What struck me most about Roz is the deep humility and awareness with which she has approached her work. When I spoke to her, I was immediately moved by her unassuming nature. She didn't make much of her achievements, actually downplaying them significantly. A nerd who came into athletics very late in her life (in college), Roz insists that she wasn't in anything close to the physical shape she needed to get into when the idea first came into her head. But she was committed and driven, and she stuck with the training. That was the key. She insists that she is like everyone else and wants to serve as an example to other young girls and women that anything is possible.

"Living on a 23 foot row boat for days on end, puts you face-to-face with the grim realities of what you really need to survive... You become exceedingly aware of your input and output," says Savage. It was from that type of living that came the realization of needing to live consciously, of understanding the consequences of our actions.

There was something about Roz that touched me deeply...something about her genuine earnestness, and the depth of her heart. Rock on Roz-y! :)

Monday, April 27, 2009

The Damned Rain

In Gabricha Paus ("The Damned Rain") above, Satish Manwar and Prashant Pethe show the stress on farmers in India; below, the farmer's mother and wife discuss how to raise the spirits of their depressed husband.

Last week, I ventured over to the Indian Film Festival, taking place in Los Angeles. I have been hunting for Indian independent film anywhere and it is SO hard finding any...ironically, more so in India!

(On a separate note, I'm embarrassed to say that the piracy rates are awful in the US. The Indian merchants locally are just unethical bastards...they will make money at any cost. Quite often they shamelessly make money on pirated versions of DVD's, renting out bad quality stuff that they illegally download and charge you an arm-and-a-leg for!! I don't think I mind so much with the big masala flicks...I hate it when they do it to small, struggling independent producers...)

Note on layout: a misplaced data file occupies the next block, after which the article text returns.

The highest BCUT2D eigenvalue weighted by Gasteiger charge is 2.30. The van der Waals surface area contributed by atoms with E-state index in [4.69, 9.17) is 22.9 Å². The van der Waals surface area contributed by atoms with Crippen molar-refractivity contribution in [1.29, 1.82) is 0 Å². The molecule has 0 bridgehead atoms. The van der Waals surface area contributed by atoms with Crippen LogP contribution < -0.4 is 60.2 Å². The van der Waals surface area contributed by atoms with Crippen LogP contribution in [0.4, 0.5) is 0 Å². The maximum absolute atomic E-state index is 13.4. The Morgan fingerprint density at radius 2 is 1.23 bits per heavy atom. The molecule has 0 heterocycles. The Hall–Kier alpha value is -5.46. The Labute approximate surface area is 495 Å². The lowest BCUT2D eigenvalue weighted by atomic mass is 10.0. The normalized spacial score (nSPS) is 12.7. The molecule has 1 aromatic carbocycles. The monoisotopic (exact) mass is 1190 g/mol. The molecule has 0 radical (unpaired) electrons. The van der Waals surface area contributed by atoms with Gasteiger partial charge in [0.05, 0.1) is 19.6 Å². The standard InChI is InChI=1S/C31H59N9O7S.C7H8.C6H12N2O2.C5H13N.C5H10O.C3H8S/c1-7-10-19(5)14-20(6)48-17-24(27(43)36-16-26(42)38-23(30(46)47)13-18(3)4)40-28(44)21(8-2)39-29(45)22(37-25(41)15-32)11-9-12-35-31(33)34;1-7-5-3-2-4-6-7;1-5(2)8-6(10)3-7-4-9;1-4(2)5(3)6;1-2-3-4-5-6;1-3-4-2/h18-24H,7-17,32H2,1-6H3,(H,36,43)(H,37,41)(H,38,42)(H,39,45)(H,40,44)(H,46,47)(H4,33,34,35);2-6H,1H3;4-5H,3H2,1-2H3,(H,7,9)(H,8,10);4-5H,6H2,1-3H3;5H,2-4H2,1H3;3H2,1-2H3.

So it was a pleasant surprise to come across some genuinely good and well-intentioned filmmakers at the Festival. The films have been sold out, indicating a demand for such type of films in the US, but it made it very hard for me to see anything. And I can't seem to figure out where I can find this collection of material again.

The one movie I saw, was brilliant. Unfortunately, I can't embed the trailer. But go read/watch it here:; You can also get the main website here:

The film discusses the heavy subject of farmer's lives in India. Vidarbha District (also where the director/screenwriter is from) has the highest rate of farmer suicides in the country. A helpless Satish Manwar stood by and watched this happen, until he decided to make a movie about their life. In a month, Manwar, who hails from that district had the script written down. For four years, he searched for a producer before finally coming across amateur filmmaker Prashanth Pethe. Pethe is a Merchant Navy officer, who works large cargo ships in order to finance his movie projects. This is Pethe's second film; he has done a wonderful job.

If you get a chance, definitely watch the film!

Friday, April 24, 2009

Links I liked

1. A BRILLIANT article on how to use social marketing effectively for non-profits (/NGOs).

2. The normally space-geek blog, the LaunchPad took the time to take it back to the basics and talk about the magic-makers and the joys of being creative-minded.

3. Oil Rigs have a second life as luxury hotels. I thought this was a super innovative idea, though the environmental footprint/impact does need to be thought through!

4. A proven easy way to save money; apparently it works.

5. The art of being a good neighbor, a beautiful story about community in action.

Thursday, April 23, 2009

The X PRIZE for Healthcare

Turns out that even insurance companies are frustrated with the healthcare system in the US. Wellpoint, one of the largest insurance companies in the US, has sponsored an X PRIZE to improve the current healthcare.